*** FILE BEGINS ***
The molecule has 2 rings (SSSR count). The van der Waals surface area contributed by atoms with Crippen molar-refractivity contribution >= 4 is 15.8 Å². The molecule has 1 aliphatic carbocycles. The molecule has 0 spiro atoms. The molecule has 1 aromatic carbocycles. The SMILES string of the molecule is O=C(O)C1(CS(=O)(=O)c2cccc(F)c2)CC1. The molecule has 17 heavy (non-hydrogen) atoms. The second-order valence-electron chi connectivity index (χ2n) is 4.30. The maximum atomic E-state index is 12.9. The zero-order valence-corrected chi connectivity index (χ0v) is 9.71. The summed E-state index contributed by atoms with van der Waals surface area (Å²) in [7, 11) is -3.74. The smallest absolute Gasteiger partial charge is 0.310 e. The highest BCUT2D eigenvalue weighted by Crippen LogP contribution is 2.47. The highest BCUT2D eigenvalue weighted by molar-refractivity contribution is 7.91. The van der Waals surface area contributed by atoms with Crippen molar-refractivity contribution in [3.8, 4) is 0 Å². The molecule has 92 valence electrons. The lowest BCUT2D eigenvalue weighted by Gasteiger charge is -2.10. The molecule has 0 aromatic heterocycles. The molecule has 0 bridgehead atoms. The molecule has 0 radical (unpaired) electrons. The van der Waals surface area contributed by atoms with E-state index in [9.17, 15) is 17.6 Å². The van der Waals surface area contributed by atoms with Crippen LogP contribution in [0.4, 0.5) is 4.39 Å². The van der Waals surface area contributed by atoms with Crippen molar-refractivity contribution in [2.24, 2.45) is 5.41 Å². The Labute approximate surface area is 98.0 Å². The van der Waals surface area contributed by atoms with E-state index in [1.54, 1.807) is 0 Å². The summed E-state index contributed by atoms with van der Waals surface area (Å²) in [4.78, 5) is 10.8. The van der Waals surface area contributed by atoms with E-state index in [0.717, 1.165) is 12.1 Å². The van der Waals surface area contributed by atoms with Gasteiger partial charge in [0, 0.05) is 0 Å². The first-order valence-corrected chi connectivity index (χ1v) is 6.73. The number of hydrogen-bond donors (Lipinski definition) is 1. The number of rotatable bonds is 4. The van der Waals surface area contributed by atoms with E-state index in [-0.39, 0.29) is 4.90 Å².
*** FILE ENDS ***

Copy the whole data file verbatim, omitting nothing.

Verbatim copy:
The molecule has 2 rings (SSSR count). The van der Waals surface area contributed by atoms with Crippen molar-refractivity contribution >= 4 is 15.8 Å². The molecule has 1 aliphatic carbocycles. The molecule has 0 spiro atoms. The molecule has 1 aromatic carbocycles. The SMILES string of the molecule is O=C(O)C1(CS(=O)(=O)c2cccc(F)c2)CC1. The molecule has 17 heavy (non-hydrogen) atoms. The second-order valence-electron chi connectivity index (χ2n) is 4.30. The maximum atomic E-state index is 12.9. The zero-order valence-corrected chi connectivity index (χ0v) is 9.71. The summed E-state index contributed by atoms with van der Waals surface area (Å²) in [7, 11) is -3.74. The smallest absolute Gasteiger partial charge is 0.310 e. The highest BCUT2D eigenvalue weighted by Crippen LogP contribution is 2.47. The highest BCUT2D eigenvalue weighted by molar-refractivity contribution is 7.91. The van der Waals surface area contributed by atoms with Crippen molar-refractivity contribution in [3.8, 4) is 0 Å². The molecule has 92 valence electrons. The lowest BCUT2D eigenvalue weighted by Gasteiger charge is -2.10. The molecule has 0 aromatic heterocycles. The molecule has 0 bridgehead atoms. The molecule has 0 radical (unpaired) electrons. The van der Waals surface area contributed by atoms with E-state index in [9.17, 15) is 17.6 Å². The van der Waals surface area contributed by atoms with Crippen LogP contribution in [0.4, 0.5) is 4.39 Å². The van der Waals surface area contributed by atoms with Crippen molar-refractivity contribution in [2.24, 2.45) is 5.41 Å². The Labute approximate surface area is 98.0 Å². The van der Waals surface area contributed by atoms with E-state index in [1.54, 1.807) is 0 Å². The summed E-state index contributed by atoms with van der Waals surface area (Å²) in [4.78, 5) is 10.8. The van der Waals surface area contributed by atoms with E-state index in [0.717, 1.165) is 12.1 Å². The van der Waals surface area contributed by atoms with Gasteiger partial charge in [0, 0.05) is 0 Å². The first-order valence-corrected chi connectivity index (χ1v) is 6.73. The number of hydrogen-bond donors (Lipinski definition) is 1. The number of rotatable bonds is 4. The van der Waals surface area contributed by atoms with E-state index in [-0.39, 0.29) is 4.90 Å².